FCC’s O’Rielly calls for swift action on CUNA’s TCPA petition
Federal Communications Commission (FCC) Commissioner Michael O’Rielly said Thursday during public remarks that the FCC has an obligation to resolve many of the worthy Telephone Consumer Protection Act (TCPA) petitions that are currently pending. He specifically cited CUNA’s petition, submitted in September 2017, that requests that FCC take action to provide credit unions with regulatory relief from the Telephone Consumer Protection Act (TCPA).
“One petitioner seeks a declaratory ruling to exempt from TCPA liability purely informational and governance-related calls by credit union co-ops to their own members’ wireless phones…interpreting the TCPA to deter such calls would seem very foolish indeed,” O’Rielly said, referring to CUNA’s and other petitions as “common-sense requests” at the ACA International Washington Insights Conference Thursday.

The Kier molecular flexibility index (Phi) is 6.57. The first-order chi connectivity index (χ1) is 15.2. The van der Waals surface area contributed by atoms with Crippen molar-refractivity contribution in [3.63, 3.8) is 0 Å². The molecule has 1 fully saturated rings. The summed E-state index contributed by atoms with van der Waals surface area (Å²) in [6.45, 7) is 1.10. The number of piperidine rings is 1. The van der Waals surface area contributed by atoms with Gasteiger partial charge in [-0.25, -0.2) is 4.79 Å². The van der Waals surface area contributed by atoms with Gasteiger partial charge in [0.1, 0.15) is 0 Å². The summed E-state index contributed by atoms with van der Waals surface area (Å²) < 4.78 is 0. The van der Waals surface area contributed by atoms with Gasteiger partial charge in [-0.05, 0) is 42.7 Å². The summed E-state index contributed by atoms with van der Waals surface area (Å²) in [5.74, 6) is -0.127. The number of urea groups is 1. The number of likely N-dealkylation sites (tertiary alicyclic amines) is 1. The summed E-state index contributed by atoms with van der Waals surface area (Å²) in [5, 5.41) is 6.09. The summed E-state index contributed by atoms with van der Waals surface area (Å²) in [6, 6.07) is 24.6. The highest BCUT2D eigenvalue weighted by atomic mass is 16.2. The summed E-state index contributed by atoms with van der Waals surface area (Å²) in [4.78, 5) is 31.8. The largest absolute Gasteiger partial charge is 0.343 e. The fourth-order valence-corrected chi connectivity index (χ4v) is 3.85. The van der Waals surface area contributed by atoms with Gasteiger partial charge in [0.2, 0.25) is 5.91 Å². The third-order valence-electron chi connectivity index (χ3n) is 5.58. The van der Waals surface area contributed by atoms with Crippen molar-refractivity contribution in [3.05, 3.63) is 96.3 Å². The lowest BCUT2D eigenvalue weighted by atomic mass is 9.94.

CUNA called for TCPA clarity in the wake of a July 2015 TCPA ruling that made it unclear about what credit union-member communications are permitted under the TCPA. This comes as mobile phone use is increasing and financial regulators are urging institutions to use technology to ensure consumers are up to date about important account information.
Specifically, CUNA’s September 2017 petition requests the FCC issue a declaratory ruling that wireless informational calls to credit union member-owners with whom the credit union has an established business relationship, or where the call or text is in fact free, be exempt from the TCPA’s prior express consent requirement for autodialed and artificial or prerecorded voice calls.
“We thank Commissioner O’Rielly for his call for the FCC to move quickly to resolve pending TCPA petitions, as granting our petition will be a major step forward to provide clarity to credit unions about member communications allowed under the TCPA,” said CUNA Chief Advocacy Officer Ryan Donovan, who participated in a panel discussion on the need for TCPA reform at the same ACA International event.